The Philippines is planning free Wi-Fi services to half of its towns and cities this year and nationwide coverage by end-2016, limiting the data revenue prospects for Philippine Long Distance Telephone Co. and Globe Telecom Inc.
The free Internet service will cost the government about 1.5 billion pesos ($32 million) a year and will be available in areas such as public schools, hospitals, airports and parks, said Monchito Ibrahim, deputy executive director of the Information and Communications Technology Office.
“If subscribers move to using free public Wi-Fi, telecoms may need to lure them into getting higher-end services,” Ibrahim said in a Sept. 4 interview in Makati City, referring to the country’s two main phone companies. The government’s “focus is on areas that absolutely don’t have access.”
The new service is expected to push data charges lower in the Philippines. Access to the Internet costs about $18 a megabit per second in the country, more than three times the global average of $5, according to research firm International Data Corp. or IDC.
For the country’s two biggest phone companies, that means more expenses to boost their network for services offering higher speeds.
“The free Wi-Fi service would compel improvement of service of both telecoms,” said Lexter Azurin, research head at Unicapital Securities Inc. “Definitely, they might need more capex for that, which would impact earnings at the end of the day.”
The government’s free Wi-Fi service has its limitations. Speed is capped at 256 kilobits per second, enough for basic Internet searches or access to Facebook, Ibrahim said. The government’s initiative comes as lawmakers investigate slow and expensive Internet connection in the Philippines, where broadband connectivity is only ahead of Afghanistan in Asia, according to IDC.
By contrast, Singapore started a free wireless service in 2006 that now offers speeds of as much as 2 megabits per second — eight times faster than the one planned in the Philippines. That’s enough for phone calls on the data network or video streaming, with the access offered at public places such as the airport, malls, hospitals and schools.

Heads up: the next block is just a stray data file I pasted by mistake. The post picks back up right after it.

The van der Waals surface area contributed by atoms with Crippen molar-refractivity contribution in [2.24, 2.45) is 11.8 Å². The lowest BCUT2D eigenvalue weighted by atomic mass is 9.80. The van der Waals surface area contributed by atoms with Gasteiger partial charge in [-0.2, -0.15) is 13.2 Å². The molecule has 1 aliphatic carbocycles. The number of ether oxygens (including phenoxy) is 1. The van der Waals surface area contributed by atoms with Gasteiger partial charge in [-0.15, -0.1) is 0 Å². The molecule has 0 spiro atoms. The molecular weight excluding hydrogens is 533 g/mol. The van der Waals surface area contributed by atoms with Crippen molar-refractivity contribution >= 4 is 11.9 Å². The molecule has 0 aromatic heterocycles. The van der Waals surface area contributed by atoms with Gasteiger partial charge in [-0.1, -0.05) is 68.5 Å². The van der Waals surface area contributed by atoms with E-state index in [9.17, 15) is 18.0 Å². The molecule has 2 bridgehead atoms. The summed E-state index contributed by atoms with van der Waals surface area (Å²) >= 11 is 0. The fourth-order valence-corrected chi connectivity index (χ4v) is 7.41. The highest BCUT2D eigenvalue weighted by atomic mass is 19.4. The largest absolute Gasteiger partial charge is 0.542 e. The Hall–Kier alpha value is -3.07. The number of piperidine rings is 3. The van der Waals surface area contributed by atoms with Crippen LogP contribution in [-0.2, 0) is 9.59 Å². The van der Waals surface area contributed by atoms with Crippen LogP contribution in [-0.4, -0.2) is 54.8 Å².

The ability to drive data usage has separated the performance of the two Philippine phone companies. Globe, owned by Singapore Telecommunications Ltd. and Ayala Corp., posted a 27 percent jump in first-half profit with services such as free Facebook access in October 2013. PLDT, which reported a 6.5 percent drop in earnings, took more than a year to counter with free mobile Internet access.
Globe shares slumped 1.5 percent to 2,512 pesos at the close in Manila, the biggest drop in more than two weeks, narrowing gains this year to 45 percent. PLDT declined 0.3 percent to 2,384 pesos, the lowest in more than three years, extending the slide this year to 18 percent.
PLDT has been asked to participate in the network and is looking at it, spokesman Ramon Isberto said.
“As more people get into the data traffic, they will understand and eventually appreciate the ease of using mobile Internet,” Yolanda Crisanto, a spokeswoman at Globe, said in a response to a query. “That will induce usage.”
While offering free Wi-Fi access is a step forward, what the country needs is a longer-term plan to improve Internet connectivity, Senator Bam Aquino, who heads the Senate trade and commerce committee, said last month. “What I’m looking for is really a major broadband plan,” he said.
Posted by: Edna Mae Buniel